Recent Reverse Domain Name Hijacking Rulings Remind of Trademark Bullying Risks

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By Amy E. Bivins

Ronald E. Paul, the former U.S. representative from Texas and Republican presidential hopeful, had engaged in reverse domain name hijacking when he pursued the registrant of the domain name in arbitration proceedings, a panel at the World Intellectual Property Organization's arbitration and mediation center concluded May 11 (Paul v. Domain Capital Inc., WIPO, No. 13-371, 5/11/13).

Domain Capital Inc. had registered both and When Paul approached the company about acquiring, the respondent offered to sell it or to give him domain for free. Instead of taking domain, Paul filed two actions pursuant to the Uniform Domain Name Dispute Resolution Policy.

A three-member panel concluded that, with respect to, Paul had engaged in reverse domain name hijacking.

“Complainant was offered the Domain Name for no charge, with no strings attached, as shown in a letter annexed to its own Complaint,” the panel observed. “Instead of accepting graciously, Complainant brought this proceeding in bad faith.”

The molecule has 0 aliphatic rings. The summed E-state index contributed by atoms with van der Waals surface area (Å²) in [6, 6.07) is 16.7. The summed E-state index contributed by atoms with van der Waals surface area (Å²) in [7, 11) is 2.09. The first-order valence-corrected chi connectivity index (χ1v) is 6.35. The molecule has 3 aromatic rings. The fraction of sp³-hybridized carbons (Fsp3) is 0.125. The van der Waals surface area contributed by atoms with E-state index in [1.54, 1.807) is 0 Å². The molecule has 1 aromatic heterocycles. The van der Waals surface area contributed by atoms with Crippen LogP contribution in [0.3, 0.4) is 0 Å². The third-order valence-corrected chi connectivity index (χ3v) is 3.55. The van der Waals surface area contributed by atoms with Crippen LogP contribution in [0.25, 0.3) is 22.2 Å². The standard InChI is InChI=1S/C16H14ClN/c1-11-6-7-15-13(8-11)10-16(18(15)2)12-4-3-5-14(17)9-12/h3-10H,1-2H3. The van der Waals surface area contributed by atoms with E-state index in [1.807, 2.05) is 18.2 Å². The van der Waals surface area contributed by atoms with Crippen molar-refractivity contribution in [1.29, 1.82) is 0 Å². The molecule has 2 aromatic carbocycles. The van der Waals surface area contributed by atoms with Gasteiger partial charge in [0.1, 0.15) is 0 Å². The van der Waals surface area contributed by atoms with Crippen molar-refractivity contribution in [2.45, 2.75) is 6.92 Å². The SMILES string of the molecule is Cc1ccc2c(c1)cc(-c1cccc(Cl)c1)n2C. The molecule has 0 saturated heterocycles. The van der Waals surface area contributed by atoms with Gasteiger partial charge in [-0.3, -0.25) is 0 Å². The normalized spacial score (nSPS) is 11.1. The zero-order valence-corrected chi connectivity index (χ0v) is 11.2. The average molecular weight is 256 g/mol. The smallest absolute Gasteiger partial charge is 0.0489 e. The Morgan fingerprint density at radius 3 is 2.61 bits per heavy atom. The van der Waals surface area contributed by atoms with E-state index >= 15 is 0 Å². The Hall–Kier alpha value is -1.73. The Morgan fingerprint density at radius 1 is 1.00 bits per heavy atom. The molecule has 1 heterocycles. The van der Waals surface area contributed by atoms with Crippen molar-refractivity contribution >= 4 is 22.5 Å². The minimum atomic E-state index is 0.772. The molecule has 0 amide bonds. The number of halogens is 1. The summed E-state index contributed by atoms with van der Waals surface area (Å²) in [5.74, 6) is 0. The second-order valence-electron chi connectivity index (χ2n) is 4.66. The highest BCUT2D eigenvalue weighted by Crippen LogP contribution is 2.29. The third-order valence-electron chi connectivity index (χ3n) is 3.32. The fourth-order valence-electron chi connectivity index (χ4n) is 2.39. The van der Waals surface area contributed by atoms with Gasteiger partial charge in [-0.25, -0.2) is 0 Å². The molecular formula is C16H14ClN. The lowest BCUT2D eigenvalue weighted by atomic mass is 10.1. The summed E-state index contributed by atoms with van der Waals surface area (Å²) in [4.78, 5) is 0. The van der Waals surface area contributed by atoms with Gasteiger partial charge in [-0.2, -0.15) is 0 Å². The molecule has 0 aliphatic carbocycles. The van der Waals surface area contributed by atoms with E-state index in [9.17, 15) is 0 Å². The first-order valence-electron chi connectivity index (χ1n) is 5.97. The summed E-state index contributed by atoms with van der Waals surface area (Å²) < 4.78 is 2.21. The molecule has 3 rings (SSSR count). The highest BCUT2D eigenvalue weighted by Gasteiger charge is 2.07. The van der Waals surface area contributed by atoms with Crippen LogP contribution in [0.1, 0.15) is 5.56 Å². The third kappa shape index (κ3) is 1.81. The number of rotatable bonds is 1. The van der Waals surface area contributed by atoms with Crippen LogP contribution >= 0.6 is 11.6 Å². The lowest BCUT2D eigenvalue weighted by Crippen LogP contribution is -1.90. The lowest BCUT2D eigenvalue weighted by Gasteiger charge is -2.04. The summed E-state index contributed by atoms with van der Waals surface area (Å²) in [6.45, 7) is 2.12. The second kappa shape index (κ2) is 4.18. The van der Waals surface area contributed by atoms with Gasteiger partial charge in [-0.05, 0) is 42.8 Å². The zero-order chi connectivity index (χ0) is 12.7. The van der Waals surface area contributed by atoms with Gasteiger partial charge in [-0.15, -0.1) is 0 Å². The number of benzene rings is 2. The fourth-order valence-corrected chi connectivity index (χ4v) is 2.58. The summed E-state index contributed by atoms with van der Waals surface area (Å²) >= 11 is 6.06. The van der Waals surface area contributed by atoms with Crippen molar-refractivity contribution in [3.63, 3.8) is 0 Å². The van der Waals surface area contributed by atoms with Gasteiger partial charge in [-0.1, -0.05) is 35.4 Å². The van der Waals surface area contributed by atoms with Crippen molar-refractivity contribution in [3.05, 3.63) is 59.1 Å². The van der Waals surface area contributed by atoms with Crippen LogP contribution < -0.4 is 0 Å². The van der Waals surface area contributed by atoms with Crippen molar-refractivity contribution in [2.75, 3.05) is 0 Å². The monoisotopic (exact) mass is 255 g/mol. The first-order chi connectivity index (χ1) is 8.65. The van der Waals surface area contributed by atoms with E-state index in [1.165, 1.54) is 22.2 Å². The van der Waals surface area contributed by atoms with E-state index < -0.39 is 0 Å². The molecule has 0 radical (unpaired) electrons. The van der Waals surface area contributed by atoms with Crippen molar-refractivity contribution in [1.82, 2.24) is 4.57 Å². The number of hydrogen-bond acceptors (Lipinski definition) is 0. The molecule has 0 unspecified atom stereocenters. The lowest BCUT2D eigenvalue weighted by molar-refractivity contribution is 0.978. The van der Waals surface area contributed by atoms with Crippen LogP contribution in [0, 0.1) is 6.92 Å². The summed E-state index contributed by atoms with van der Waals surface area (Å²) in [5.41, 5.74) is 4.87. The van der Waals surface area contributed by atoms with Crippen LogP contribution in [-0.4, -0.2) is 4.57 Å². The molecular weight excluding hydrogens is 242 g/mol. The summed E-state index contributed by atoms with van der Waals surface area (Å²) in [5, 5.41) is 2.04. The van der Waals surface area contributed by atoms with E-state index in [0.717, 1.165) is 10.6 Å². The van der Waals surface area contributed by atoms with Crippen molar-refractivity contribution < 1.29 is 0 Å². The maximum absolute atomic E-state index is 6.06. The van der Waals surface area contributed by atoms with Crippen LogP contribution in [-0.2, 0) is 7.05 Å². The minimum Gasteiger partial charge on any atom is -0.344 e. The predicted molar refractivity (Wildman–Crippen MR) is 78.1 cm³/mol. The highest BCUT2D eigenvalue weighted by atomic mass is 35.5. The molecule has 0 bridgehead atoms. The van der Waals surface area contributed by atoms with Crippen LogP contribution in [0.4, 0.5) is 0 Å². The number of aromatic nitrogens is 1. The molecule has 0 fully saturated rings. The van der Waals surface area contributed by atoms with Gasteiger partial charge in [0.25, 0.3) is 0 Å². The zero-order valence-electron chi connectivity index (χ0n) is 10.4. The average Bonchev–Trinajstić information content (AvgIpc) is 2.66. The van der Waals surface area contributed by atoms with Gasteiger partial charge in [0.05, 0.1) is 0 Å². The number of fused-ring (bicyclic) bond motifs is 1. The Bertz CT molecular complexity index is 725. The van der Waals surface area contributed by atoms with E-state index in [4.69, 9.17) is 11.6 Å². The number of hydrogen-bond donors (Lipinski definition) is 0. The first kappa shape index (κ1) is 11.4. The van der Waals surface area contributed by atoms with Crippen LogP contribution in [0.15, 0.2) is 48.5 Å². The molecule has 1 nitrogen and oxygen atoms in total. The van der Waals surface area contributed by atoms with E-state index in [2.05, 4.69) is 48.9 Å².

“You have to have your facts in order.” --Arbitrator Joanne Ludovici, McDermott Will & Emery

Reverse domain name hijacking findings are relatively rare in UDRP proceedings, but not unheard of. A few days later, a different WIPO panel ruled sua sponte that another trademark owner had also engaged in reverse domain name hijacking. Weyer v. Inc., No. 13-510 (WIPO, May 14, 2013).

Tread Carefully, but Cases Are Rare
There is no financial penalty for trademark owners found to have engaged in reverse domain name hijacking in UDRP proceedings, but a domain name registrant could go on to pursue a trademark owner in court for reverse domain name hijacking under the Anticybersquatting Consumer Protection Act of 1999, 15 U.S.C. §1125(d).

Reverse domain name hijacking is akin to trademark bullying, Joanne Ludovici of McDermott Will & Emery, Washington, D.C., told BNA. Despite a lack of damages, a finding of reverse domain name hijacking can impair a brand owner's reputation, she said.

As a result, brand owners should carefully consider the merits of a UDRP claim before pursuing it, just as they should carefully consider all other claims, Ludovici said.

“You have to have your facts in order,” she said.

However, Ludovici said that there are winners and losers in all UDRP cases, so trademark owners should not be deterred from bringing a potentially meritorious claim.

“WIPO, NAF, and the other UDRP providers generally get it right,” she said.

Text is available at

Opinion in Weyer proceeding is available at

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